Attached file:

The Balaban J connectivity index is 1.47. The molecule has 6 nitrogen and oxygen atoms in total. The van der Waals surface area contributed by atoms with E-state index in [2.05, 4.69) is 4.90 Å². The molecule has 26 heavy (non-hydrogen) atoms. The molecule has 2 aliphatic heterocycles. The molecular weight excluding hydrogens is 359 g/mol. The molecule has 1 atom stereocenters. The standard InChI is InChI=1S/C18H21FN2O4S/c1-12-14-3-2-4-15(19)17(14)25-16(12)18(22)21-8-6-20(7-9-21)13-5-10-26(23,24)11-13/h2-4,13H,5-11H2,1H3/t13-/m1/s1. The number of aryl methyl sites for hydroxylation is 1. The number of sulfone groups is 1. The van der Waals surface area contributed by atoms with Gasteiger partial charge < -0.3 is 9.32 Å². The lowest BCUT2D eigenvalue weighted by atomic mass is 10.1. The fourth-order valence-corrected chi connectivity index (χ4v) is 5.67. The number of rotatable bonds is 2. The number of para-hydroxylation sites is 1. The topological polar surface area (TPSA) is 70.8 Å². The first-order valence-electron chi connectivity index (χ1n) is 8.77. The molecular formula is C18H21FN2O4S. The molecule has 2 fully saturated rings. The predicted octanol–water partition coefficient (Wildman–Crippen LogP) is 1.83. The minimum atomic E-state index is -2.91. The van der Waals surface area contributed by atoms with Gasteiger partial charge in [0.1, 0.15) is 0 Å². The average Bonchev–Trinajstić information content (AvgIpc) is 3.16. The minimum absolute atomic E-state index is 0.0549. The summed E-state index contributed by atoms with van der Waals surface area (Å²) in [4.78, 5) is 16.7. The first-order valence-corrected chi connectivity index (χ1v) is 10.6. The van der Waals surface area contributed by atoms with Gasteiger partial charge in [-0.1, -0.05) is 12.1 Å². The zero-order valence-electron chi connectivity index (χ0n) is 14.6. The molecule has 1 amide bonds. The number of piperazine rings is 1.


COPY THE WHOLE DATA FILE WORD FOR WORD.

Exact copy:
The Balaban J connectivity index is 1.47. The molecule has 6 nitrogen and oxygen atoms in total. The van der Waals surface area contributed by atoms with E-state index in [2.05, 4.69) is 4.90 Å². The molecule has 26 heavy (non-hydrogen) atoms. The molecule has 2 aliphatic heterocycles. The molecular weight excluding hydrogens is 359 g/mol. The molecule has 1 atom stereocenters. The standard InChI is InChI=1S/C18H21FN2O4S/c1-12-14-3-2-4-15(19)17(14)25-16(12)18(22)21-8-6-20(7-9-21)13-5-10-26(23,24)11-13/h2-4,13H,5-11H2,1H3/t13-/m1/s1. The number of aryl methyl sites for hydroxylation is 1. The number of sulfone groups is 1. The van der Waals surface area contributed by atoms with Gasteiger partial charge < -0.3 is 9.32 Å². The lowest BCUT2D eigenvalue weighted by atomic mass is 10.1. The fourth-order valence-corrected chi connectivity index (χ4v) is 5.67. The number of rotatable bonds is 2. The number of para-hydroxylation sites is 1. The topological polar surface area (TPSA) is 70.8 Å². The first-order valence-electron chi connectivity index (χ1n) is 8.77. The molecular formula is C18H21FN2O4S. The molecule has 2 fully saturated rings. The predicted octanol–water partition coefficient (Wildman–Crippen LogP) is 1.83. The minimum atomic E-state index is -2.91. The van der Waals surface area contributed by atoms with Gasteiger partial charge in [0.1, 0.15) is 0 Å². The average Bonchev–Trinajstić information content (AvgIpc) is 3.16. The minimum absolute atomic E-state index is 0.0549. The summed E-state index contributed by atoms with van der Waals surface area (Å²) in [4.78, 5) is 16.7. The first-order valence-corrected chi connectivity index (χ1v) is 10.6. The van der Waals surface area contributed by atoms with Gasteiger partial charge in [-0.1, -0.05) is 12.1 Å². The zero-order valence-electron chi connectivity index (χ0n) is 14.6. The molecule has 1 amide bonds. The number of piperazine rings is 1.